Avalon Camping Ground
In August 2012 we’d like to share history pages on Pittwater’s own Fields of Dreams. A rural area soon after European settlement where food crops and dairies were tended, the landscape itself shows evidence, in the ‘keeping’ practices inherent in our indigenous people’s cultures, of being an Eden with green open spaces prior to then. As time progressed Golf ranges, camping grounds and sports fields ensured open green spaces remained a part of our community and culture. Their own ebb and flow, in some of these, reflects the economic conditions, the aspirations of generations and the passion for sport that is part of our nature.
Those who came first though, in stepping off those ships, lived first in tents and under the brilliant southern stars. Before A J Small opened the ‘Avalon Beach Private Pioneer and Camping Grounds’ or the Avalon Picnic Grounds operated on what is now the green area where the ‘yellow brick road’ or path wends behind Avalon Dunes, others who came to the area lived under canvas and off the fat of the land.
Alexander Stewart Jolly in the book he wrote for his children, ‘The Spirit of the Bush’ speaks of eating oysters from Careel Bay and an abundance of other seafoods. This gentleman was renowned for camping on the blocks of land where he would build some of our more famous and quirky houses.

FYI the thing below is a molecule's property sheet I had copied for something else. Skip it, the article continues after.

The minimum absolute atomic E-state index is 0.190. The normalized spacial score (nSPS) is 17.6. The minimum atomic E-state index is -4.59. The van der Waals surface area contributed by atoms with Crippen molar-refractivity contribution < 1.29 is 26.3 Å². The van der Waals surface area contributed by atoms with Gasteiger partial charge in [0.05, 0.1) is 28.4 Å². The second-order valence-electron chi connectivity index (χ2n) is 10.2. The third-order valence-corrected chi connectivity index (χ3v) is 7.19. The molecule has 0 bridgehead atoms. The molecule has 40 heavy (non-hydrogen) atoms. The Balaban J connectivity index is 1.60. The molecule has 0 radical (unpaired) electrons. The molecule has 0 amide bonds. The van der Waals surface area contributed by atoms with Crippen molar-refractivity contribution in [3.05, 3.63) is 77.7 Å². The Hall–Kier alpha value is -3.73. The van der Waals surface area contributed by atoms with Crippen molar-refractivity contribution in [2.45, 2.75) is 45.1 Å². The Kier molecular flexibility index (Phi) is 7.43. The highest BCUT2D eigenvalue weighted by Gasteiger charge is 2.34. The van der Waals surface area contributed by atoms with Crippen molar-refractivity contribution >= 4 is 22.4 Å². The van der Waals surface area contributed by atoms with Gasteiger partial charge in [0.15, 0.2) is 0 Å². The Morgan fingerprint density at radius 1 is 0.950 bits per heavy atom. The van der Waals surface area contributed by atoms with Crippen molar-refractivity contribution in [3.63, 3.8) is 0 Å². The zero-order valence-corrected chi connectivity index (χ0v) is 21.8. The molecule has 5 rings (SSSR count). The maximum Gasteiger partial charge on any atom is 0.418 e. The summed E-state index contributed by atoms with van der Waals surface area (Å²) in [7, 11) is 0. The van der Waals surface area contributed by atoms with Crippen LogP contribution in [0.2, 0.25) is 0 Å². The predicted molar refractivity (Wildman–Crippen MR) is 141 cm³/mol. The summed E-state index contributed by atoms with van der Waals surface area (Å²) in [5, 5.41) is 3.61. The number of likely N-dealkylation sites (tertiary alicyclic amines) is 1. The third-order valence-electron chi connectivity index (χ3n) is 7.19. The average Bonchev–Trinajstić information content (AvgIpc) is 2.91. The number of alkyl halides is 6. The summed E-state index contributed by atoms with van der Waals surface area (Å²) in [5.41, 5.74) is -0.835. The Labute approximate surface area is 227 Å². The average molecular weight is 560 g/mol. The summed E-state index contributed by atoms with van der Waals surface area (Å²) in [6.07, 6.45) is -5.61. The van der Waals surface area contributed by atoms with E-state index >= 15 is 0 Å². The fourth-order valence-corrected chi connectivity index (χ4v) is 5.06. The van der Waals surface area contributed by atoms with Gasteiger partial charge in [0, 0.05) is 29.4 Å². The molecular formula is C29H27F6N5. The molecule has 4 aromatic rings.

Throughout the 1920's and into the 1930's a popular holiday or weekend away was the 'motoring camping holiday', where people, as can be seen below, would install makeshift shades and canvases over their vehicles.
LE "MOTOR CAMPING OUT.'
Monte Luke, le célèbre artiste photographe de Sydney, Madame Monte Luke et leur famille à Avalon Beach, près Sydney. LE "MOTOR CAMPING OUT." (1928, October 26). Le Courrier Australien (Sydney, NSW : 1892 - 2011), , p. 3. Retrieved from http://nla.gov.au/nla.news-article161724364
This photo shows the extent of the dressing sheds and showers in 1930: 'Motor cars, some with tarpaulins attached, parked adjacent to Avalon Beach, New South Wales, 1930', nla.pic-an24768648, Part of Prospectus photographs of Avalon, 1930 [album], courtesy National Library of Australia.